The New Kadampa Tradition is an international association of Mahayana Buddhist meditation centers that follow the Kadampa Buddhist tradition founded by Venerable Geshe Kelsang Gyatso.
Living in the Dharma
3 commentsVenerable Hae Doh Gary Schwocho, the abbot of Muddy Water Zen, in Royal Oak, Michigan, and the first American-born to be elected a bishop in the Taego Order of Korean Buddhism, has felt called to ministry since elementary school. Born to parents who were active in a fundamentalist Christian denomination that believes, among other things, that the Pope is the Antichrist, Schwocho strayed from the church while in college and was eventually excommunicated. Still, the ministry called, and he was on track to become a Presbyterian minister when he attended an introduction-to-meditation retreat in 1987, led by Haju Sunim and Samu Sunim at the Buddhist Society for Compassionate Wisdom in Ann Arbor, Michigan. Schwocho received the precepts from Samu Sunim in 1997 and was ordained in 2003 by P’arang Geri Larkin, Samu Sunim’s dharma heir. The next year, Schwocho converted his garage into a dharma hall and moved the Muddy Water Zen sangha into his suburban Detroit home. More »
3 commentsReverend Patti Nakai, the associate minister at the Buddhist Temple of Chicago, grew up as a Presbyterian. Born in the Lakeview area of Chicago, to a Buddhist father and a Christian mother, she attended a church with a congregation that, like the neighborhood itself, was heavily Japanese-American. A third-generation Japanese-American herself, Reverend Patti began delving into the Buddhist side of her heritage while at the University of Minnesota, where she earned a degree in international economics and Japanese history and culture. After graduation, Nakai returned to her hometown to find that a staunchly conservative minister had taken over her childhood church. This change, coupled with a lingering heartbreak from college, led her to join her father’s old congregation at the Buddhist Temple of Chicago. More »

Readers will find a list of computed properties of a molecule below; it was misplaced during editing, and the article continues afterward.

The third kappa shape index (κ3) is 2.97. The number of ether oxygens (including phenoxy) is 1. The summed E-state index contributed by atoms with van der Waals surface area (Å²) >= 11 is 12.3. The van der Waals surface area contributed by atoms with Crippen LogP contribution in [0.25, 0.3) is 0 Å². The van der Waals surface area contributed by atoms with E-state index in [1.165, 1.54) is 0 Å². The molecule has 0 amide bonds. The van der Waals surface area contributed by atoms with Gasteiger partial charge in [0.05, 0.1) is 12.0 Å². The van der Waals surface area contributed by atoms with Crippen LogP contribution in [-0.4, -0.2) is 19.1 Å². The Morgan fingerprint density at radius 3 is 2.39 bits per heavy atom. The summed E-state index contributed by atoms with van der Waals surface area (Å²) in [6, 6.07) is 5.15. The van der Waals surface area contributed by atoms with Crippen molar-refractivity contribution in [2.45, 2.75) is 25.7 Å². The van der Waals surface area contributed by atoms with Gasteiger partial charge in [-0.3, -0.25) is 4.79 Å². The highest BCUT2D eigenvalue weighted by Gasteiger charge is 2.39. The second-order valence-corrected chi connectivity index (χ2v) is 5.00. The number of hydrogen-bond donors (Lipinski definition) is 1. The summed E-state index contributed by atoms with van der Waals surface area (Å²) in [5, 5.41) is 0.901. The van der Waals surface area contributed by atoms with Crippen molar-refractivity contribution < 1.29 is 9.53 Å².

0 commentsCarol Wilson grew up in the town of Huntington, on New York’s Long Island, in what she calls a typical middle-class home. Her father was an airline pilot, which explains her itch to travel, she thinks, and her mother took care of the three children—Carol, her sister, and brother. She discovered Buddhism in her teens, “the only thing,” she says, ”that has ever fired me up”—so much so that she kept interrupting her education to follow the dharma. More »